Saints Alive! Or Beheaded? How Did the “St.” Get in “St. Valentine’s Day” — And Get Forgotten?


Robert Noltenmeir - headshotRobert F. Noltenmeier, Clinical Assistant Professor, Graduate Program in Public Relations and Corporate Communication (PRCC), NYU School of Professional Studies (NYUSPS)

Has anyone seen or heard from St. Valentine lately? Do the rose-growers, rose-orderers, rose-sniffers, candy makers, candy buyers and candy eaters know who he was or what the day really stands for? Like Halloween (All Hallow’s Eve), has the day’s (or night’s) meaning been lost in translation and commercialism? Like Christmas, will the two holidays (origin: holy days) become the next Xmas? Will we be weaned off Halloween and vanquished from Valentine’s Day to Xween and Xtine’s? Even worse Xtines or Xtines’?

Ah, tradition! Ah, context! They add so much to content. If only more of today’s marketers, content creators and readers knew that. If they knew how holidays started, they might appreciate them more.

Saints Alive! Or Beheaded? How Did the “St.” Get in “St. Valentine’s Day” — And Get Forgotten?For example, according to the History Channel, here’s the gory and hoary tale of St. Valentine. It’s not so romantic. (Simple declarative sentences [are they?] and other edits courtesy of this author.)

On February 14 around the year 278 A.D., Valentine, a holy priest in Rome in the days of Emperor Claudius II, was executed.

Under the rule of Claudius the Cruel, Rome carried out many unpopular and bloody military campaigns. The emperor maintained a strong army, but had a hard time getting soldiers to join his military leagues. Claudius believed Roman men were unwilling to join the army because of their strong attachment to their wives and families.

To solve the problem, Claudius banned all marriages and engagements in Rome. Valentine, realizing the decree’s injustice, defied Claudius and performed marriages in secret for young lovers.

When Claudius the Cruel discovered Valentine’s actions, he ordered him put to death. Valentine was arrested and dragged before the Prefect of Rome, who condemned him to be beaten to death with clubs and to have his head cut off.

The sentence was carried out on February 14, on or about the year 270. Legend also has it that while in jail, St. Valentine left a farewell note for the jailer’s daughter, who had become his friend, and signed it “From Your Valentine.”

For his great service, Valentine was named a saint after his death.

In truth, the exact origins and identity of St. Valentine are unclear. According to the Catholic Encyclopedia, “At least three different Saint Valentines, all of them martyrs, are mentioned in the early martyrologies under the date of 14 February.” One was a priest in Rome, the second was a bishop of Interamna (now Terni, Italy), and the third a martyr in the Roman province of Africa.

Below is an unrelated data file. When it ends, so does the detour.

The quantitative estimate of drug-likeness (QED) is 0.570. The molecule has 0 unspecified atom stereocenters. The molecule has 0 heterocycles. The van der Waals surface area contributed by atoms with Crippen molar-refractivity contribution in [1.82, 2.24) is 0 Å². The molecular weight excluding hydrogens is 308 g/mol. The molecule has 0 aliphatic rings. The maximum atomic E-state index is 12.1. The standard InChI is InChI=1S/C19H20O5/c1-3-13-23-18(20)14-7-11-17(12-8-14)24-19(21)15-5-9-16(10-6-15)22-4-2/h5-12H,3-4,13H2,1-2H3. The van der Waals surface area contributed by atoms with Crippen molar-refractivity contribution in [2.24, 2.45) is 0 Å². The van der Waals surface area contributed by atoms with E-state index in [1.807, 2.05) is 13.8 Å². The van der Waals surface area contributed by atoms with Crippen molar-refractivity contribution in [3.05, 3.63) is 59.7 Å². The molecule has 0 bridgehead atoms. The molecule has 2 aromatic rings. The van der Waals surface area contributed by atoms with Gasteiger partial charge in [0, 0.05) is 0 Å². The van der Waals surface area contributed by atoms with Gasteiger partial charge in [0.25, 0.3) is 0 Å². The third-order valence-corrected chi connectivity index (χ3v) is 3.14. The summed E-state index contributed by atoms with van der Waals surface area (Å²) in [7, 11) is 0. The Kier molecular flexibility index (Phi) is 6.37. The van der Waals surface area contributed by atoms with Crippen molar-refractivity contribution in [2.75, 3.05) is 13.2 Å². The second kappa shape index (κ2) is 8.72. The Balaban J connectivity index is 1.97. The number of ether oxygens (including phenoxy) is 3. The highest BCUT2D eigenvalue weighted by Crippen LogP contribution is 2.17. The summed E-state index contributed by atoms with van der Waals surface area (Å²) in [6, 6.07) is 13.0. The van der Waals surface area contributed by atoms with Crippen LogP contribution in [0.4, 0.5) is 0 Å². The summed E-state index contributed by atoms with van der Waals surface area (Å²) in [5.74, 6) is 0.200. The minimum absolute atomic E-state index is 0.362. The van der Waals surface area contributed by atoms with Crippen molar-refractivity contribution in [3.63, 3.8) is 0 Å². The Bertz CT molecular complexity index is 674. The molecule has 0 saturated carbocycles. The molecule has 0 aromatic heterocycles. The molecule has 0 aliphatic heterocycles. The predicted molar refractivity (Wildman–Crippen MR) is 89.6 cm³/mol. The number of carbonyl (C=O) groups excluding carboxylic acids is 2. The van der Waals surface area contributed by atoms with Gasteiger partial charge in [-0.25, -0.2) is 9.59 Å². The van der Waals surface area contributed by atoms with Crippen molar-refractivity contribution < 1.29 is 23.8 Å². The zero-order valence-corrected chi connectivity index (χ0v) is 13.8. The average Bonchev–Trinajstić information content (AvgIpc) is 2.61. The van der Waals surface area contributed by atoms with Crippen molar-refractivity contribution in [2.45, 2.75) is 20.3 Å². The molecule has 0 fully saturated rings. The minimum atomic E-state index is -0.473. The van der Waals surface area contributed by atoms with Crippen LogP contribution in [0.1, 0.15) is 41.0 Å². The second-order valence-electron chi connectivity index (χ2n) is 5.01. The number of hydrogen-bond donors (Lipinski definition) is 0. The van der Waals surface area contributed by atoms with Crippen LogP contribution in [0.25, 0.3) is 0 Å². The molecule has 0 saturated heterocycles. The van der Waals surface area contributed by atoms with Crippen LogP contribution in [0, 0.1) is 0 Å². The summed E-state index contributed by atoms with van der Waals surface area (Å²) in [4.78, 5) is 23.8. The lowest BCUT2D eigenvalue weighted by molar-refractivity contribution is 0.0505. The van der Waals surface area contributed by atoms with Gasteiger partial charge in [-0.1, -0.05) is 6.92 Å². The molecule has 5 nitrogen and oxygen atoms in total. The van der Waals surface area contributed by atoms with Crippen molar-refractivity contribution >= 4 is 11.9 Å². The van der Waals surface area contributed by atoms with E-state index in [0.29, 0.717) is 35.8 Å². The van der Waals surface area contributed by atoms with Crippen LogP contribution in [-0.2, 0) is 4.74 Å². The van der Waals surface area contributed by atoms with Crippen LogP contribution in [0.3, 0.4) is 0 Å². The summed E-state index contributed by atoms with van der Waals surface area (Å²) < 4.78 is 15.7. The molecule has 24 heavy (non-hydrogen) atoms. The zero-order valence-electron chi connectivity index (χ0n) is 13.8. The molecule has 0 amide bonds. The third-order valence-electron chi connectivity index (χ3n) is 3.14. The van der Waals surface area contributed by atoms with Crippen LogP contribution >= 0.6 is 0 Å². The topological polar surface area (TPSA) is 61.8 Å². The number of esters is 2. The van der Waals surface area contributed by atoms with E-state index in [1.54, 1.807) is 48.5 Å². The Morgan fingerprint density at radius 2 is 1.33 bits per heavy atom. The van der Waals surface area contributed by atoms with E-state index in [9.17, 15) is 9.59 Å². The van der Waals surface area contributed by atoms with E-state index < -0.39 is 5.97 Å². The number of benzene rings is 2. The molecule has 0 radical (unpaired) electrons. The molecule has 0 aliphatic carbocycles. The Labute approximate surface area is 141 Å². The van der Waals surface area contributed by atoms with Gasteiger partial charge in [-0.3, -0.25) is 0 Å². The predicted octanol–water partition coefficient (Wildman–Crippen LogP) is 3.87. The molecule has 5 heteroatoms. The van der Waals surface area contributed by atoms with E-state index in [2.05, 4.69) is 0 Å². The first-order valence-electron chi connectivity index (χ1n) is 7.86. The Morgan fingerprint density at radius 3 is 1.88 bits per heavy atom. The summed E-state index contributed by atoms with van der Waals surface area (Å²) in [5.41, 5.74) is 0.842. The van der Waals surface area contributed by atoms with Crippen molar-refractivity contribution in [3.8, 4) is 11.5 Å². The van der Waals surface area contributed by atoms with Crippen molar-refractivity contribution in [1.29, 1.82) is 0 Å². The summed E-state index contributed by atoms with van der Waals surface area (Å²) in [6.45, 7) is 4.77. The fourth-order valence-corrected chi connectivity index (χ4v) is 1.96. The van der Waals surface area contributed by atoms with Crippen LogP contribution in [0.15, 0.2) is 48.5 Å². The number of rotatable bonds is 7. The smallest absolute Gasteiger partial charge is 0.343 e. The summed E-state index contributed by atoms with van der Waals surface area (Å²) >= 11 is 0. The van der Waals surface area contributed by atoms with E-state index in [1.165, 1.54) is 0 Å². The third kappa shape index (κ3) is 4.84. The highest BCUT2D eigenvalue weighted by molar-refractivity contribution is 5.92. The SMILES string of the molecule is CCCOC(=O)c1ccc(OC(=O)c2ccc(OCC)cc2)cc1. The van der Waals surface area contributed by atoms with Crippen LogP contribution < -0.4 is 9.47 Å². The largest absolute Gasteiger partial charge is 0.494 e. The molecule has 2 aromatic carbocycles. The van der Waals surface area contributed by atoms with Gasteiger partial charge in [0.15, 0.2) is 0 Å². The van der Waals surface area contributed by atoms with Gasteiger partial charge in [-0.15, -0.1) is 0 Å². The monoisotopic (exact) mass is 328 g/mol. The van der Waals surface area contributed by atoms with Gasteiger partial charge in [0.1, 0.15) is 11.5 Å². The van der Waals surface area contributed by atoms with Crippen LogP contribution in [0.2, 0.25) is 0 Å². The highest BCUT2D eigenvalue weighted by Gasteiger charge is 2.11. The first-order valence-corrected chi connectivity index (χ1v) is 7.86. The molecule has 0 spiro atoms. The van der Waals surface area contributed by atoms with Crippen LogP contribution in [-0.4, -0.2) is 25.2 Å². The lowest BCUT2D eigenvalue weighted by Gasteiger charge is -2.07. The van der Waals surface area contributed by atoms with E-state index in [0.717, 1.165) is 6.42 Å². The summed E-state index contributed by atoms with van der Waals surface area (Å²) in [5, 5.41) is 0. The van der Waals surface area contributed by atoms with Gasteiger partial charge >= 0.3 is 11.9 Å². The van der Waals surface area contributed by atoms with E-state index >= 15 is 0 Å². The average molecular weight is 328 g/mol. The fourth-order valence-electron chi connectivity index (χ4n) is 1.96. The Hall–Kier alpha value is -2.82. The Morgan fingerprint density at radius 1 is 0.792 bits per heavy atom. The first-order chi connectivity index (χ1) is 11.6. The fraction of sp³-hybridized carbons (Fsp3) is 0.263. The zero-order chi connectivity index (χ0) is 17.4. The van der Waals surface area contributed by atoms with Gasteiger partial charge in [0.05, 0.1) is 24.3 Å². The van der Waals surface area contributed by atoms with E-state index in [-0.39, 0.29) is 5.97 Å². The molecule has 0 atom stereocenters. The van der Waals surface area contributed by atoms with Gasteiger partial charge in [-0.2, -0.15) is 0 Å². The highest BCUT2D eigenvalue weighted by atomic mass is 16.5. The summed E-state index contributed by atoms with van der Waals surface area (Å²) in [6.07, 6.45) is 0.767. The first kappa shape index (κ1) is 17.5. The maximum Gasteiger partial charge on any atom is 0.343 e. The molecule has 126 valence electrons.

Legends vary on how the martyr’s name became connected with romance. The date of his death may have become mingled with the Feast of Lupercalia, a pagan festival of love. At these events, young women’s names were placed in a box, from which they were drawn by men as chance directed. In 496 AD, Pope Gelasius banned the Feast of Lupercalia, and he declared February 14 be celebrated as St. Valentine’s Day.

Gradually, February 14 became a date for exchanging love messages, poems and simple gifts such as candy and flowers — and sometimes diamond engagement rings.

As a famous radio commentator once said, “Now you know the rest of the story.” If there’s a lull or an awkward moment (St.) Valentine’s Day night, you have a conversation topic. Or if you want to end the relationship, you can bore your companion. Either way, if you didn’t know the context, what would you have done?

Aren’t tradition and context romantic? Happy Xtine’s Day! Even if you lose your heart, don’t lose your head.


About the Author: Robert F. Noltenmeier has been a full-time clinical assistant professor in the NYUSPS PRCC program since January 2009. Before his full-time appointment, he was an adjunct professor in the program since 2004. He remains executive vice president and principal of Quadrant Communications Co., Inc., a Manhattan-based integrated marketing communications firm that counsels clients like Citibank Private Bank, Polo/Ralph Lauren and AT&T, along with nonprofits and foundations. Before Quadrant, he held senior corporate communication and public relations positions with ExxonMobil, Celanese A.G. and Unisys. His board positions include three terms as president of the New York chapter of the International Association of Business Communicators (NY/IABC). He holds a master’s degree in public relations from Boston University. 

Leave a Comment